The goal of prioritization is to spend more time completing work in the upper right-hand “proactive” quadrant, Quadrant 2 (Important, but not Urgent) including activities that involve: 

  • Planning 
  • Relationship-building 
  • True re-creation 
  • Prevention 
  • Values clarification 
  • Empowerment 
  • Delegation 

When done effectively, completing work in quadrant 2 – (finishing activities before they become urgent!) will limit things from “boiling over” into quadrant 1.  

The actions of planning, prevention, empowerment, and delegation will reduce the weight and the number of pressing problems. We all can juggle. But juggling two anvils or 13 tennis balls is a bit much – for even the best jugglers! 

How often do we procrastinate to the point where we have 2 or 3 heavy work efforts (think anvils) with similar due dates? Or due to an unexpected anvil or two, end up with not a manageable 3-4 things in queue, but 10, 11, or 13 things (think tennis balls) without the capacity to even get them all started and up in the air – let alone start to juggle them! 

How often do you catch yourself saying, “It will take me longer to explain the process to someone else than it would to just do the work.”? And guess what – you’re right! You’re right the first time – and depending on the complexity of the tasks, maybe even the second, third, and fourth times that someone else completed the task. 

However, there will be a point where not only did empowerment or delegation to others not only saves you time, but you find out that the other person is more efficient and effective than you ever were! They have a new set of eyes; they are not married to the “way we always do it” – they challenge the standard practice to create efficiency.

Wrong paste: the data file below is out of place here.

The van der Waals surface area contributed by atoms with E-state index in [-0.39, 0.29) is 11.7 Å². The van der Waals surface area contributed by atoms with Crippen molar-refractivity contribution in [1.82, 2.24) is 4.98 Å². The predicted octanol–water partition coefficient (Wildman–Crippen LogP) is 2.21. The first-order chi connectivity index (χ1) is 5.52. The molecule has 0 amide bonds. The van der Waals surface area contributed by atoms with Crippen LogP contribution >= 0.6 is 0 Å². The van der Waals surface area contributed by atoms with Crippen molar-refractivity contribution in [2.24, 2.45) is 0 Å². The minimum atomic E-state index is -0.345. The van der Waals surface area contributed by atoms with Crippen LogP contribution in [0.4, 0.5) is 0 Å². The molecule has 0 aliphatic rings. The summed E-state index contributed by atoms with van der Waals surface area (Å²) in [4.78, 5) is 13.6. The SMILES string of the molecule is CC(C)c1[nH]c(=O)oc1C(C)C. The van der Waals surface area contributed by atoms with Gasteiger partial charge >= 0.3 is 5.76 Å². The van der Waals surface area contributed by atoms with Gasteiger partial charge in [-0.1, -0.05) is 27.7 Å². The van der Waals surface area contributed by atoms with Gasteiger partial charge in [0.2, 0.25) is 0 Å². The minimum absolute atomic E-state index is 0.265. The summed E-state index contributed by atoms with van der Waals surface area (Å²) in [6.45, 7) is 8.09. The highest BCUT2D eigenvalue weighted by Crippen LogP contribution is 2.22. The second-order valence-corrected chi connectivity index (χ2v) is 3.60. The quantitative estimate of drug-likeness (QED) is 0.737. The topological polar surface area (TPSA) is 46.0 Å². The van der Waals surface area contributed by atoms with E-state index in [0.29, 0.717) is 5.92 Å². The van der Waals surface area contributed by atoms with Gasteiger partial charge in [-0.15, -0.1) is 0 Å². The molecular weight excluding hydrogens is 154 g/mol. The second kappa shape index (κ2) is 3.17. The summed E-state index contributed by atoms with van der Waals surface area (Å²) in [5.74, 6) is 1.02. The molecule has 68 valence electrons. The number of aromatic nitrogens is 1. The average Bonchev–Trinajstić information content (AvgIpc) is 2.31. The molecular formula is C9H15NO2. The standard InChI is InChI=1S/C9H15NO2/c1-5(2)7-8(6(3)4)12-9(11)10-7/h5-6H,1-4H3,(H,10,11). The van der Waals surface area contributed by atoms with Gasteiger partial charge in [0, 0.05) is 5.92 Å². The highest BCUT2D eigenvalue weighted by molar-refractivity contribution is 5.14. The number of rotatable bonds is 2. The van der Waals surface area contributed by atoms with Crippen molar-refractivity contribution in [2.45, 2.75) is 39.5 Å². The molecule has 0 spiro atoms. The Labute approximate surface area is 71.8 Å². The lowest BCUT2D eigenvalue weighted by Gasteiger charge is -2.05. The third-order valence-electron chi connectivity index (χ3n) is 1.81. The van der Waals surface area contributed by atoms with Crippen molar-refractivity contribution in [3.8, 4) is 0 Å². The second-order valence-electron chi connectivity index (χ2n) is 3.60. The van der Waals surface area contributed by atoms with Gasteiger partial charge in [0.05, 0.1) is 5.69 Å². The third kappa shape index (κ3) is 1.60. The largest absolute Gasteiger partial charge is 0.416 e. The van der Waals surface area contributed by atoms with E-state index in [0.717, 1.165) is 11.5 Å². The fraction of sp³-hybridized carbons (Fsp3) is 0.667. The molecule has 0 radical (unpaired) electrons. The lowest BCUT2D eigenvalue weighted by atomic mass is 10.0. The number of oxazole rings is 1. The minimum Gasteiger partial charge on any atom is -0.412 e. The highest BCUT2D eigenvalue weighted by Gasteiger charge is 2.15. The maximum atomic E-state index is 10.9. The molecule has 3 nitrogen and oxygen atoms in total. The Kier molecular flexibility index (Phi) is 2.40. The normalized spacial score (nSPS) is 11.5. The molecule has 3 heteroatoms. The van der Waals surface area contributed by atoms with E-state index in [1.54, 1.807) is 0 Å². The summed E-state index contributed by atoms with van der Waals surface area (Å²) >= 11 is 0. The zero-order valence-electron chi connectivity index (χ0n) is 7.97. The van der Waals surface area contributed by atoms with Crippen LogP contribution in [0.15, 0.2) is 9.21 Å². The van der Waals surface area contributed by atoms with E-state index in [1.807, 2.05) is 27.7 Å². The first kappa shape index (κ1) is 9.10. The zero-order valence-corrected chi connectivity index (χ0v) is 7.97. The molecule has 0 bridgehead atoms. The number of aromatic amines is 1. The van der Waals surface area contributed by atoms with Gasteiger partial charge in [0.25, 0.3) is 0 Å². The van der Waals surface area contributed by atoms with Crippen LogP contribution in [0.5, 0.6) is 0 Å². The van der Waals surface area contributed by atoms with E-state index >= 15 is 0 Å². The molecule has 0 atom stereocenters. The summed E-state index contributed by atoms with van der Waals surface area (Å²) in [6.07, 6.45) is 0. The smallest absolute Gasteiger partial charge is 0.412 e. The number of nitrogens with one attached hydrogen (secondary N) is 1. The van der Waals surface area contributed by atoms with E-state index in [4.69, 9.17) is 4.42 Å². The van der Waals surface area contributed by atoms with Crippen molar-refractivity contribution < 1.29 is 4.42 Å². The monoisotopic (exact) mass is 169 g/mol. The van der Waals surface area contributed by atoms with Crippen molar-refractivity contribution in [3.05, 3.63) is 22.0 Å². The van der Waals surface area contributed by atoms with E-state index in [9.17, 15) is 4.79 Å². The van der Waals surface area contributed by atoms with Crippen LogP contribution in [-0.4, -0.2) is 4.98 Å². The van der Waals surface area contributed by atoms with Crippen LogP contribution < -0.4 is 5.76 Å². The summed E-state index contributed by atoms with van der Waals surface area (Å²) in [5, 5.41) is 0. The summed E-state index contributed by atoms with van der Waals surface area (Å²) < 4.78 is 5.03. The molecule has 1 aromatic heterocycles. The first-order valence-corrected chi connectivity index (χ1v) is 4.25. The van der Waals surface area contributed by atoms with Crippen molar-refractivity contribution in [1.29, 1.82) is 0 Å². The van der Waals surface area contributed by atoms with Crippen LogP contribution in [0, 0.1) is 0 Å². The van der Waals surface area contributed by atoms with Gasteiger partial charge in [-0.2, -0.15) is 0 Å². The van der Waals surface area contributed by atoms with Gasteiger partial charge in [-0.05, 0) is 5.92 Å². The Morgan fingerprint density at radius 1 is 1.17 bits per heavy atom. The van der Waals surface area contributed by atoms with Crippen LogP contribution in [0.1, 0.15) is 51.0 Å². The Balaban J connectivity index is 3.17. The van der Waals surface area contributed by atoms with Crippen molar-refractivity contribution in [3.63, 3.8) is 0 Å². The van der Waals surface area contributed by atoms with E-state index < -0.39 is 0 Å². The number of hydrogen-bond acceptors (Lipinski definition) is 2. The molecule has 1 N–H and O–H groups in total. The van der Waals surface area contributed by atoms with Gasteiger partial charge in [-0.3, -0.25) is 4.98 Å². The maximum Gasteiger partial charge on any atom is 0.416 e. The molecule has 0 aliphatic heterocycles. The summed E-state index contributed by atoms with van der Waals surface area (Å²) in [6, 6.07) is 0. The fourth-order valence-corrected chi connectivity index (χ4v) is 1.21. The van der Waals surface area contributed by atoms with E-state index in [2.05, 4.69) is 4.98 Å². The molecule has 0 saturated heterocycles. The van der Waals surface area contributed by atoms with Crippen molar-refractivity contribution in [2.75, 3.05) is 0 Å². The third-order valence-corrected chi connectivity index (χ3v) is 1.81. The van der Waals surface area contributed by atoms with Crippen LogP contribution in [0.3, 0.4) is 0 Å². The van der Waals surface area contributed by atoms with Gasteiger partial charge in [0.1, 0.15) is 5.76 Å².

Better than them doing the job more efficiently and effectively, they did the job – freeing you up to do other work. Quadrant 2 work. 

Your job as a manager is to increase the competency and productivity of your team. Empowerment and proper delegation allow you to do both.  

We use the Situational Leadership framework from Ken Blanchard to ensure that we delegate – not abdicate or dump work on our teams. We need to match our level of management and support with the skill level and the experience of the team member. 

Discipline provides time for creativity 

Which type of jobs do you think benefit most from adding discipline and structure? Easy – those that are highly repeatable and consistent, right? Actually, wrong. Wrong? 

While there are improvements that can still be made, those jobs already have been optimized and variation is low.  

Highly variable, inconsistent jobs where we feel that creativity is utmost is where discipline and structure provide the best opportunity. One of my lessons from John List’s book the Voltage Effect is “Systems Scale, People Fail”. We need to create systems and process for as much as we possibly can so that we allow people to do what they do best – discern, create, and make decisions.  

And I love a quote from Sharon Lechter (best known for her involvement in the Rich Dad, Poor Dad franchise) – “it is always easier to manage systems than it is to manage personalities.” 

So, even if it is only our individual, personal job that we are looking at – we should create standards and processes to ensure that we get the repetitive work done consistently. Blocking time out on our daily calendars, reflecting on our effectiveness every day, and pre-planning each day will allow us to multiply our effectiveness. 

You can thrive on chaos. Discipline, structure, process will allow you the freedom to make the most of the chaos – doing what you do best!